The Cure for Teacher Burn Out.
Do you remember graduating from school and getting your first job in education? You were going to change the world, build relationships, and make a difference in the lives of students. Well, are you accomplishing those lofty goals, or are you burned out by meetings, "new" county initiatives, and discipline issues?
According to the Georgia Department of Education, 47% of new teachers leave the profession within the first 5 years.
Based on the data from the Georgia Department of Education, I am going to guess that you are burned out. According to their research, 47% of new teachers leave the profession within the first 5 years. I imagine that you would agree that is a problem.
How do we hire, develop, and retain teachers that we need? I believe we need to empower teachers in their classroom, school, and community. I know that sounds weird. We can't give them Thor's hammer and have them run around feeling empowered. Although...that would be awesome! Instead, I think we need to encourage teachers to share what they are doing in their classroom. I know you are thinking, "well, that won't work", but hear me out.
I spent 8 years at my previous school. I was a teacher of the year, respected (I think) by my peers, and built awesome relationships with students. Nevertheless, I was getting burned out. I didn't have the fire I previously had for education, and I was just going through the motions. Then, my brother-in-law encouraged me to start this website. He built a website around what he calls "Fatherhood, Fitness, and Finance." You can check it out here. He is pretty awesome!
I was tired of jumping through the required "hoops" of education, but it all changed with a website and Twitter account.
When I started the website, one of my early articles was about Nearpod. I was using it in the classroom, and even used it in PE. I also posted the article on Twitter, and the next thing I knew, I received an email and phone call from Nearpod. They wanted to share my content on their blog. I was blown away! From there, I helped test a new ed tech tool called wizer.me, and then reviewed new content coming from Storybird. Finally, several months ago I was accepted as a Nearpod Pionear. To top it all off, I was hired by an awesome county in north Georgia to be a content specialist, helping to develop online courses for the county.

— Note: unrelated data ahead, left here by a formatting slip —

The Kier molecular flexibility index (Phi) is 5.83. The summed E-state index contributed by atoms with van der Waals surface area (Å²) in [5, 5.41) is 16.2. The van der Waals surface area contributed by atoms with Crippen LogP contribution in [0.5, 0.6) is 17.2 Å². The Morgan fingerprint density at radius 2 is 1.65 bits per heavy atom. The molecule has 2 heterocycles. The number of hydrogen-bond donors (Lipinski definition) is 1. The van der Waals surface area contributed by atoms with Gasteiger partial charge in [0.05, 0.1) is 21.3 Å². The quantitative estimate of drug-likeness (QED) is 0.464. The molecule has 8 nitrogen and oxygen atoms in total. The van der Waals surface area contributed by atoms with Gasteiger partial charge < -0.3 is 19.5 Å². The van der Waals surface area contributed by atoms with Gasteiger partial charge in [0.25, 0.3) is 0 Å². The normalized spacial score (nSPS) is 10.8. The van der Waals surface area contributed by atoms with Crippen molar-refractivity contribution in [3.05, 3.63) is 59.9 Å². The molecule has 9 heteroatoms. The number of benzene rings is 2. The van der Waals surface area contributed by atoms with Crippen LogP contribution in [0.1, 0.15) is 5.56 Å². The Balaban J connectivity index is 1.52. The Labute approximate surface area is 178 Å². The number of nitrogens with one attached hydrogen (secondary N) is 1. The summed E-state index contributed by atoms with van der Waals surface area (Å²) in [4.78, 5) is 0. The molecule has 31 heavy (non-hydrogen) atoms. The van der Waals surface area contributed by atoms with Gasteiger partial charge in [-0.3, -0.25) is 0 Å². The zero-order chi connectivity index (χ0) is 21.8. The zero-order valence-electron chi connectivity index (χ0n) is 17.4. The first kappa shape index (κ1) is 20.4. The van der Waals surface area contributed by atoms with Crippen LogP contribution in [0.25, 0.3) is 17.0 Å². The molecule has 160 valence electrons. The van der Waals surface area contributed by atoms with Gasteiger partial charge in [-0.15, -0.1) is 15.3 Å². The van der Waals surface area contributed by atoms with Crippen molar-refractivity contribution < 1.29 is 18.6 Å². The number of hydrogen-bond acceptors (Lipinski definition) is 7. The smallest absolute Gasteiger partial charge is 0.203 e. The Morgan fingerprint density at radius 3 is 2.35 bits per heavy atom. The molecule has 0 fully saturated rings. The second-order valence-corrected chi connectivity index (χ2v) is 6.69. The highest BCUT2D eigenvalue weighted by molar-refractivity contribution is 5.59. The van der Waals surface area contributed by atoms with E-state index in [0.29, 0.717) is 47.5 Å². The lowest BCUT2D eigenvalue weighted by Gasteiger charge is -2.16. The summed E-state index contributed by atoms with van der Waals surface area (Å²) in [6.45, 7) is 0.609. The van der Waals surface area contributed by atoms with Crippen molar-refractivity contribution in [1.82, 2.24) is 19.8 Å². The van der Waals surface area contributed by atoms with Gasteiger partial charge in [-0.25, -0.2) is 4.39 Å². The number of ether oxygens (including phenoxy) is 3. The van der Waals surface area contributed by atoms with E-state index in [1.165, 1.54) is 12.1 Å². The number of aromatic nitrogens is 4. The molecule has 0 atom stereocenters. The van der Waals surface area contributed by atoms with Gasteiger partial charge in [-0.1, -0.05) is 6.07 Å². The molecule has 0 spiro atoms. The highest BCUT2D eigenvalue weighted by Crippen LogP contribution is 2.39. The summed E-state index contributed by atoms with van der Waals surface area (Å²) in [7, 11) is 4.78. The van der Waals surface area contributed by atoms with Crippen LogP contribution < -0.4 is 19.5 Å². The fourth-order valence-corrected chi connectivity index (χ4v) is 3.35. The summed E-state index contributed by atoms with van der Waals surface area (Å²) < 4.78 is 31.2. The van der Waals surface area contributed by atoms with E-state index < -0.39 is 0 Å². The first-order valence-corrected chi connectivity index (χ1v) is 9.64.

I mention all of these milestones, because a little more than 2 years ago I was burned out. I was tired of jumping through the required "hoops" of education, but it all changed with a website and Twitter account.
So my first recommendation for teachers to prevent burn out is to build a brand. Lets be honest...we all get excited about us. You are doing or have done awesome things in the classroom. So...start a website and share all the awesome things you are doing. Next, get on Twitter. I know that social media seems like the last place to go to get motivation. It is normally filled with negativity, politics, and pictures of cats. However, following education and education technology folks is completely different. It fills your Twitter feed with awesome ideas, and fantastic teaching practices. Once you are on Twitter search for a education group (PLN) in your state or county. If you are in Georgia, #TECHtalkGA is a great chat to be a part of, or the #forsythpln. Finally, on Twitter if you aren't sure who to follow check out the great list below.
Shameless plug...me! @teachandcoachga
Education leader AJ Juliani @ajjuliani
Administrator Danny Steele @SteeleThoughts
Ed Tech Leader Angela Burgess @mmeBurgess
Ed Tech Leader Suzy Lolley @suzylolley
If you are new to building a website (Like I was). I recommend using WiX or Weebly. I have used both, but I prefer to use WiX. For my domain, I purchased it through GoDaddy, and it was really cheap. However, the more "desired" the web address is, the more costly it is. For example, teachandcoach was roughly $500. However, teachandcoachga was only like $20.
For Twitter, the good news is that it is free, and if you send me a message letting me know you read this post, I will also share your first article on Twitter.
As teachers, we are doing awesome things. However, no one else is going to share them, unless you tell the world. Get out there. Share you and your amazing ideas. You might just be surprised where it takes you!
As always, thank you for taking the time to read my post. I hope that you will send me a message about your new website. I would love to share it with others on Twitter. If you don't already subscribe to the blog, please do. You will get great new content sent directly to your inbox!
Have a great day!